When viewed from its main entrance, this futuristic-looking library takes the shape of an enormous diamond. Huge undulating glass panels cover the vast majority of all the building’s sides, letting natural light in while keeping the heat out. Inside, the building is expansive, with a high sloping ceiling and multi-layered bookshelves that give the feeling of being in an amphitheater stuffed with intriguing titles.
The Qatar National Library (QNL) was designed by renowned Dutch architect Rem Koolhaas. The more than 480,000-square-foot building opened in November 2017 and is now an absolute trove of literary and academic treasures.
QNL is divided into three sections. One part houses the University and Research Library, which aims to support academic research in all fields of study. Another wing holds the Metropolitan Public Library, which caters to the general public and includes dedicated mini libraries for children and teens. Lastly, the Heritage Library contains ancient Arabic publications and manuscripts, historical maps, scientific instruments, and early photographs of the region. This particular part is especially dedicated to both preserving and studying these fascinating finds.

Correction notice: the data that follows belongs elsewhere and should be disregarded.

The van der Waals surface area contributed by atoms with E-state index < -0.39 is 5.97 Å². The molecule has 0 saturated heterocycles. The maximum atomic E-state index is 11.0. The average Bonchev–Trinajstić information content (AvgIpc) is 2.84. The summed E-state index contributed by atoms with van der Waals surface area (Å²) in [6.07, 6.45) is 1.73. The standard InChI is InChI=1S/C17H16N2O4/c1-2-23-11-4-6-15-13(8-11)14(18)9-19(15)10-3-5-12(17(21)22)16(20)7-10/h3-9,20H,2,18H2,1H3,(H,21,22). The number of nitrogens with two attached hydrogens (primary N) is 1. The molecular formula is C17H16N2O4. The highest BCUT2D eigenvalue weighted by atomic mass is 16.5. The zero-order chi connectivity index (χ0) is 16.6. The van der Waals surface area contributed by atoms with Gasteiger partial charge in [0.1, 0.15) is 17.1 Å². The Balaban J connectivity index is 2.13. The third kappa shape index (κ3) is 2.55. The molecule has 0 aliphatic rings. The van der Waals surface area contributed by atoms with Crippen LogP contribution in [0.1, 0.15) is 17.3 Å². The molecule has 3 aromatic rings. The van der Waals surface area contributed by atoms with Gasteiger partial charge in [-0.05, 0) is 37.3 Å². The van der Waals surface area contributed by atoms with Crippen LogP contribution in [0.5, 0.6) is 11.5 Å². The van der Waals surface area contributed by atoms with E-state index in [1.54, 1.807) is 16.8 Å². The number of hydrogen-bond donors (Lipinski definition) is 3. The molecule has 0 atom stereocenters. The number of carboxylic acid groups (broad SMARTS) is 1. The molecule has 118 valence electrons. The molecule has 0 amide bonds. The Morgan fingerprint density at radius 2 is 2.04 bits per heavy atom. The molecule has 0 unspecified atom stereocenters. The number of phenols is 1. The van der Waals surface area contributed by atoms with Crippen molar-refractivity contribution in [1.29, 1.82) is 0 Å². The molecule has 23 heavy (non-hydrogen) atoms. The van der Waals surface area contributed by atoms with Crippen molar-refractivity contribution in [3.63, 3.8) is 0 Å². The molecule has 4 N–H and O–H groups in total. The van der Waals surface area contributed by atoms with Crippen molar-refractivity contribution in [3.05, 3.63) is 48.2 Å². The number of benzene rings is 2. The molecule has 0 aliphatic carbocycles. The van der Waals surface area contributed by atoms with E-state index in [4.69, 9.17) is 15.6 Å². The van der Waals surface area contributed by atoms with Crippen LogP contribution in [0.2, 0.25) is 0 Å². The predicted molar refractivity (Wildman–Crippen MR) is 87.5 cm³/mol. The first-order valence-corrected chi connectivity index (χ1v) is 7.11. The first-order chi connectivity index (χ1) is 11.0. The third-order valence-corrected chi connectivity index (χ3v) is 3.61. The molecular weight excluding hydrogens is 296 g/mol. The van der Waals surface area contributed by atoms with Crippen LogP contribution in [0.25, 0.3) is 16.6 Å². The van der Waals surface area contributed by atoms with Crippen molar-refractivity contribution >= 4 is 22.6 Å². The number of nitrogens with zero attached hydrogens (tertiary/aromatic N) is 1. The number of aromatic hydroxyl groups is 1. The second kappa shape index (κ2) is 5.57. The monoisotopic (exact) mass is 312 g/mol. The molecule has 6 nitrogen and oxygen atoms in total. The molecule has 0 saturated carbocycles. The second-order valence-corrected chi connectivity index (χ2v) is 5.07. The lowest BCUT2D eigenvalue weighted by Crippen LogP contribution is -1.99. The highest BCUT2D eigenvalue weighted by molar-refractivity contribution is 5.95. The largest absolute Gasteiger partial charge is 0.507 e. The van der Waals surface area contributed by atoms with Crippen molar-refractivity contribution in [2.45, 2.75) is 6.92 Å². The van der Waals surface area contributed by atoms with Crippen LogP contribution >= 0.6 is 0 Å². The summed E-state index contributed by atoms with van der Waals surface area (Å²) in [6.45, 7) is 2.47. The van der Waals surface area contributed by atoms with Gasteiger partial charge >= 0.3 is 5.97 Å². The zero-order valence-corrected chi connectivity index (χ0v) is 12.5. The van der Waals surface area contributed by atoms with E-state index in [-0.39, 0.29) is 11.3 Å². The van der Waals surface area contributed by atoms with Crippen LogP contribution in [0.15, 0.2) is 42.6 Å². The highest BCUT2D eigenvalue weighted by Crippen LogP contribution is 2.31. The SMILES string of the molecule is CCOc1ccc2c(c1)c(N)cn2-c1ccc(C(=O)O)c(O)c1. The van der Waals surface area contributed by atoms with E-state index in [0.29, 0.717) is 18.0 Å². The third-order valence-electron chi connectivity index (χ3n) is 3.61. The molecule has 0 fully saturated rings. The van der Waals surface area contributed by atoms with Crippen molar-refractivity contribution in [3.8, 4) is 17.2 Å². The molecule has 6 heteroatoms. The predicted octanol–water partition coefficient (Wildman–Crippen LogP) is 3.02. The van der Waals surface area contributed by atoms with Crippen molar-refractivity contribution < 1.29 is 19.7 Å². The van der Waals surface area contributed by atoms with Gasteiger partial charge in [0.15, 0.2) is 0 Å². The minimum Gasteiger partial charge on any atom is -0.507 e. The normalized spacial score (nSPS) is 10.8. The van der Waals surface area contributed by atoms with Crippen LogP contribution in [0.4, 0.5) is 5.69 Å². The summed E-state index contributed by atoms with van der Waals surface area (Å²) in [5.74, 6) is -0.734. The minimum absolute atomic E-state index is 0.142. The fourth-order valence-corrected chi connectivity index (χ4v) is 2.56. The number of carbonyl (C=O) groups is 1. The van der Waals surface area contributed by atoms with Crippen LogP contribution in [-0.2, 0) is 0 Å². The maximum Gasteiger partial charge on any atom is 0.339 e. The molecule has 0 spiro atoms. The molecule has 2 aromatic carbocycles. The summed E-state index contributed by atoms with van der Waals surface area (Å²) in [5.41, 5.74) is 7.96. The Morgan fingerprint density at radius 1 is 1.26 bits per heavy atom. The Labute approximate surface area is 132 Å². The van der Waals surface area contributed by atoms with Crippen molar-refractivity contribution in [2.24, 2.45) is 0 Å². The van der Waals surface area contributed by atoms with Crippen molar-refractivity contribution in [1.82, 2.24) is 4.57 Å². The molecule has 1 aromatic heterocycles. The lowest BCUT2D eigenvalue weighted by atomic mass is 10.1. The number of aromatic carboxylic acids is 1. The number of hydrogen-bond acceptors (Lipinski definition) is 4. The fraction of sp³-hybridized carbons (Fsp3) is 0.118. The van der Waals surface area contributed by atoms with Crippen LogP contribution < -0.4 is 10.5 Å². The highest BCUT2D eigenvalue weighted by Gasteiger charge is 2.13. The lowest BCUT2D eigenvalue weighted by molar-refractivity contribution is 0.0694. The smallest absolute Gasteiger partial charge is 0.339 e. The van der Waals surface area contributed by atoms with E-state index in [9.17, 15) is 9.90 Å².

Combined, the three sections of QNL contain more than one million books, periodicals, and other items. Interestingly, the design of the building does not separate these three libraries. Visitors are encouraged to move freely from one section to the other and can drift between the various webs of knowledge with complete fluidity.
Among other innovative features, QNL is equipped with a visible state of the art automatic book sorting system that uses a technology known as overall radio-frequency identification (RFID). This high tech system explains the ubiquity of signs instructing users not to replace books on the shelves, as the library prefers to let machines handle the sorting and stocking to make sure everything’s where it should be.